SAHDs face specific challenges that demand a network of care and understanding.
American family life had traditionally been a matter of the man going out into the workforce to provide for his family and the woman either staying at home to take care of the kids or working herself to bring in a second income. This has been so strong a pattern that the term “stay at home dad” is a relatively new one to the vocabulary that describes modern family life. And while this is becoming a stronger trend than ever, there are some unique challenges that stay at home dads face.
Just How Common are Stay at Home Dads?
The simple fact is that stay-at-home dads are actually a bigger part of American family life than at any other point in the American history.
Recent research from the Pew Trust, which makes a point of looking into these kinds of trends, found that the number of stay at home dads, as of 2015, hit the 2 million mark. This is slightly down from the 2.2. million found in 2012, but still represents some of the highest figures ever for this group — the number has doubled since 1989. As a matter of fact, as of last year, 16% of all stay at home parents were dads.
Now, granted, there are some dads who stay at home because of unemployment or because they are too ill or disabled to work. However, the number of dads who are staying at home just to care for their kids is also growing. In 1989, only 5% of at-home dads fell into this category. Now, this numbers was quadrupled to 21%.
Despite the fact that the numbers of at-home dads caring for their kids are growing, however, there are some specific challenges these dads face.
Challenges Facing Stay at Home Dads
Being a stay at home dad isn’t easy, and there are some specific challenges that can make it harder.
According to the Pew research, stay-at-home dads face many of the same disadvantages as many stay-at-home moms.
For one thing, at-home dads have less income than their working counterparts and are less likely to have a high school diploma. As a result, while 8% of working dads live in poverty, around 50% of at-home dads do (this is even higher than the number of at-home moms in poverty, which clocks in at 34%).
At-home dads also potentially face challenges in regards to age and health: they are more likely than at-home moms to suffer from disability and illness and also tend to be older than their female counterparts. These issues can put an extra strain on what can already be a difficult or unconventional situation and being at home with kids or being the only at-home dad at events like play dates can lead to feelings of isolation and depression.
There are more subtle challenges which stay-at-home dads face, challenges of social perception. Stay-at-home dad Jeff B., in his Esquire article “10 Insults I Hear as a Stay at Home Dad”, notes that family, friends and even strangers have made comments such as the following to him:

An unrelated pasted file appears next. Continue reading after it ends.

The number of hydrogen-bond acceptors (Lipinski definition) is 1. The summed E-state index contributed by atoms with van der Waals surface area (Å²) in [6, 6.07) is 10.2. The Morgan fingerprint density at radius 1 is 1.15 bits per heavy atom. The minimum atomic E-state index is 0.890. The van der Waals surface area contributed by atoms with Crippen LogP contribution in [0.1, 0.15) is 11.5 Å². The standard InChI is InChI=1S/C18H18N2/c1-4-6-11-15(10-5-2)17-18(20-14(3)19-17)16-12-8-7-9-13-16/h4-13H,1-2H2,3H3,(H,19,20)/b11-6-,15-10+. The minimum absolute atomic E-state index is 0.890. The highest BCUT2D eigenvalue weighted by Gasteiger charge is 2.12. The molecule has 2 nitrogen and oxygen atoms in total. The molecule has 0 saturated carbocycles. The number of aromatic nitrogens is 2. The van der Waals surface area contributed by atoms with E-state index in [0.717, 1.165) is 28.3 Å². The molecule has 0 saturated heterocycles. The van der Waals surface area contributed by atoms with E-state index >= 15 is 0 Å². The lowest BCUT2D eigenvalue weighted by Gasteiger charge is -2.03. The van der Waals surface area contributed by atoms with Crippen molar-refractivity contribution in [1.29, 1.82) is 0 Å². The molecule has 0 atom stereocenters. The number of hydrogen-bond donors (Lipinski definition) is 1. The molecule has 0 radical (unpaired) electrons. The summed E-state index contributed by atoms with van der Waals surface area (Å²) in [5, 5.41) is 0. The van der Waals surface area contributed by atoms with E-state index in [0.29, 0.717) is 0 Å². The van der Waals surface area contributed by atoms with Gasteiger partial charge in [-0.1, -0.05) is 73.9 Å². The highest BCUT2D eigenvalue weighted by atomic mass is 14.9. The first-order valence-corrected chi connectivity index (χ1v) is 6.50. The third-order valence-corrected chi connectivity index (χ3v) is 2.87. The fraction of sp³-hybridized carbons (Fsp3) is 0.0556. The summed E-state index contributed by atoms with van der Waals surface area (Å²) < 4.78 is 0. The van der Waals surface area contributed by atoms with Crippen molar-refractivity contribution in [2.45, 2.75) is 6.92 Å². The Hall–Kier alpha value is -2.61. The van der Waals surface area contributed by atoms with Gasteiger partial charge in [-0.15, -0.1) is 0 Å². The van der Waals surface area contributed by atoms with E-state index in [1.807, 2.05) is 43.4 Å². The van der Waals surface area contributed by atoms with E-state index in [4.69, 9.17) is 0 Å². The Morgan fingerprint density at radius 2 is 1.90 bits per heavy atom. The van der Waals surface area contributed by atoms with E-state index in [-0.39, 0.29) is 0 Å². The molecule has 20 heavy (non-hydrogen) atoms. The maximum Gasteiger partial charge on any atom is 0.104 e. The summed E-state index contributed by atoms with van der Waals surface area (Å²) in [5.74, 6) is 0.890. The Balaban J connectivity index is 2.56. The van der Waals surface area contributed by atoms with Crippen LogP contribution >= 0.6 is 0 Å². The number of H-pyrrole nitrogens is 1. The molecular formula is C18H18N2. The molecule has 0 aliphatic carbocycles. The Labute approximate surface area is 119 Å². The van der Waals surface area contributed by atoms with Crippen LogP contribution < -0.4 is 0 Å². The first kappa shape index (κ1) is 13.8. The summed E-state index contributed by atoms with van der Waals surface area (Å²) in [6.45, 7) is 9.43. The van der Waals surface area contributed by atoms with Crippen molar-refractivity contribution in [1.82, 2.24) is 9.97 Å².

- “It must be nice not to work.”
- “Are you looking for a job?”
- “Is your wife pissed off that you are the at-home parent?”
- “Seriously, you change diapers?”
Jeff B. disputes these and other intended or unintended insults in his piece, noting that he himself deliberately retired from his job several years ago to look after his two daughters after he and his wife had discussed the matter and decided it was the right thing to do. And he still believes this, as he believes that he is making an important contribution to his family life by staying home with his children.
What Can Be Done
Because of these many challenges, dads across the country are banding together in support groups, such as the National At-Home Dad Network, a group dedicated to advocacy, support and education for dads who are staying at home to raise their children. One of the main goals of groups like these is also to dispel the myths that still surround this new style of dad. The At-Home Dad Network notes frankly that, “We believe that a father’s masculinity is not diminished by caring for his children. Rather, we believe that he is never more of a man than when is is being an involved father….In fact, we believe that stepping away from the full-time workforce to raise one’s children can be the most valuable and meaningful way a man can provide for his family.”
Support groups like the At-Home Dad Network will hopefully be able to spread the word about the important — and increasing — role that at-home dads are playing in American family life and also clear away the misconceptions that still persist around this type of fatherhood. Hopefully, with continued advocacy and education, there will be more support for men who make the decision to go against societal expectations in order to do what they feel is right by their children.
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